Scientists are seeing a glimmer of hope in the complicated future of coral reefs

Bethany Augliere in Nautilus:

Today, news of damaged or devastated coral reefs has become commonplace. Reefs face many threats, including bleaching, disease, overfishing, pollution and even invasive species. While the fates of the reefs may seem almost universally bleak, some scientists think the future of these vital marine ecosystems could be more complicated—and perhaps even hopeful. Ecologist Stuart Sandin, director of the Center for Marine Biodiversity and Conservation at the Scripps Institution of Oceanography in La Jolla, Calif., studies how and why reefs change over time and how best to manage them in light of looming threats. To understand clearly what’s happening in the oceans, Sandin and his team travel to remote islands around the world, take thousands of images of local reefs, and then stitch them together into three-dimensional photomosaics. They’ve been using this method for seven years, and to their surprise, what they’ve found is not all doom-and-gloom. In fact, they have observed coral reefs rebounding and growing as soon as two years after massive bleaching events.

…For instance, one of the reefs the team is studying is off the Micronesian island of Kiritimati, also known as Christmas Island, in the Republic of Kiribati about 240 kilometers north of the equator. Kiritimati is the world’s largest coral atoll. During the 2015–2016 El Niño event, the area experienced sea-surface temperatures 1.5 to 3 degrees Celsius higher than normal for 10 months, according to data reported by climatologist Kim Cobb of Georgia Tech and colleagues in 2016. As of November 2015, 50 to 90 percent of Kiritimati’s corals were bleached, and 30 percent were dead. But when the 100IC team went to Kiritimati in 2018, they saw new corals growing. “We didn’t expect to go to some of these remote places that experienced utter death and destruction, and see [corals] come back,” Zgliczynski says. They also saw healthy coralline algae—algae that produce a hard skeleton—which help cement reefs and provide habitat for juvenile coral to grow. “The reef got hit hard and the corals do not look like they did five years ago, but we’re starting to see life come back,” he says.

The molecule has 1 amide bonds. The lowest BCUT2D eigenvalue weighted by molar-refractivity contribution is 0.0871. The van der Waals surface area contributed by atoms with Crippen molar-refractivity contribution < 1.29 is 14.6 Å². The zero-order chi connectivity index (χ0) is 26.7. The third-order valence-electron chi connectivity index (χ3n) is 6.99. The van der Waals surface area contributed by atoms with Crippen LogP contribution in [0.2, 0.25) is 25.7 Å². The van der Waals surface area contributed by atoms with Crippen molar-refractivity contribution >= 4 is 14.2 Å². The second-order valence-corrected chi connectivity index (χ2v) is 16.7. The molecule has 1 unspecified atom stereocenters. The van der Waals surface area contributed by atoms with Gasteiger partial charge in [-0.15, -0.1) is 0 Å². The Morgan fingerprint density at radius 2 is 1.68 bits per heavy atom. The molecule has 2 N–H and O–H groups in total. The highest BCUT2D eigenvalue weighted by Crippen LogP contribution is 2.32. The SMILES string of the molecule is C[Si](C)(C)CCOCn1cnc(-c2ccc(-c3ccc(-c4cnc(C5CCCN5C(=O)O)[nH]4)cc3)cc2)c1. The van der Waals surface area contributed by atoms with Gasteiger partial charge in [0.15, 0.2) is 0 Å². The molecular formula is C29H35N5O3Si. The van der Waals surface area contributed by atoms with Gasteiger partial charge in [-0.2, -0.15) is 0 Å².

More here.